Bowlby's Ethological Theory of Attachment
Bowlby’s ethological theory of attachment recognizes the development of attachment between the infant and their caregiver as a revolved response in the first two years of life. Furthermore, we will learn about some of the genetic and environmental influences and their effects on this theory. Bowlby’s ethological theory of attachment recognizes the infant’s emotional tie to the caregiver as an evolved response that promotes survival (Burk, 2010, p. 196). Bowlby believed that the human infant, like the young of other animals is born with a set of behaviors that help keep the parent nearby to protect and provide support while exploring the environment (Encyclopaedic dictionary of psychology, 2006). Bowlby pointed out that attachment can best be understood in the context of evolutionary survival of the species, ensuring both safety and competence is the most important fact (Burk, 2010). Bowlby’s theory also states that the infant’s relationship with the parents begins as a set of signals that call the parent to the baby. Over time an affectionate bond develops and that attachment develops in four phases. Phase one; the pre-attachment phase (birth to six weeks) is where the “built in signals” (crying, smiling, and grasping) bring close contact with other humans that comfort them. Infants of this age can recognize their own mother’s smell and voice (Burk, 2010, Chapter 3), but there is no attachment to the mother, as the infant does not mind being left with other humans. Phase two; the attachment-in-the-making phase (six weeks to six to eight months). In this phase infants respond differently to a familiar parent than to a stranger. Infants begin to develop a sense of trust that a parent will respond when signaled, but they do not protest when separated from that parent. Phase three; the “clear-cut” phase (six to eight months to 18 months to two years). This phase is where babies display separation anxiety,...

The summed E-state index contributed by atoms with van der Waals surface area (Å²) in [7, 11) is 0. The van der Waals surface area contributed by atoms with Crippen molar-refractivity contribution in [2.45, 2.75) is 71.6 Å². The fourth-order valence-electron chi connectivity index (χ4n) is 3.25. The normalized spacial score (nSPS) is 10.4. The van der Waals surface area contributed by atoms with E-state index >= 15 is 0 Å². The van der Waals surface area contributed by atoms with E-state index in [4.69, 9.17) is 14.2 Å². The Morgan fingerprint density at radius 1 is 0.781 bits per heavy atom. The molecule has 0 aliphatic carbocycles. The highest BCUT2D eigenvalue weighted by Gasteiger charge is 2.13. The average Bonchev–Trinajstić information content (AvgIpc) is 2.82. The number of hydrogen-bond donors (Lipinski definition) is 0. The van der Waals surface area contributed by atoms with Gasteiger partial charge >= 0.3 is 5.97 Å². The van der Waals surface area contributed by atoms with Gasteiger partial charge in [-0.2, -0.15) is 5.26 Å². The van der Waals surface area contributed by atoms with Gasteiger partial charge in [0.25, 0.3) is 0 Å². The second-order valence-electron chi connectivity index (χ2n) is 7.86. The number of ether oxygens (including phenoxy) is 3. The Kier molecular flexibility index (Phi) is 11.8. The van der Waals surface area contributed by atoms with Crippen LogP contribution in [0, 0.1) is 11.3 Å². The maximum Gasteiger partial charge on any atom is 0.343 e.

References: Burk, L. E. (2010). Development through the lifespan (5th ed.). Boston, MA: Allyn & Bacon.
Ethological theory of attachment in encyclopaedic dictionary of psychology. (2006). In Ethological theory of attachment. Retrieved from http://vlib.excelsior.edu/login?url=http://www.credoreference.com.vlib.excelsior.edu/entry/hodderdpsyc/ethological_theory_of_attachment
Ludolph, P. S., & Dale, M. D. (2012). Attachment in child custody: An additive factor, not a determinative one. Family Law Quarterly, 46(1), 1-40. Retrieved from http://ehis.ebscohost.com.vlib.excelsior.edu/eds/detail?sid=5eefeb83-868b-4beb-ae80-52718c64f56d%40sessionmgr111&vid=4&hid=105&bdata=JnNpdGU9ZWRzLWxpdmUmc2NvcGU9c2l0ZQ%3d%3d#db=sih&AN=89969293
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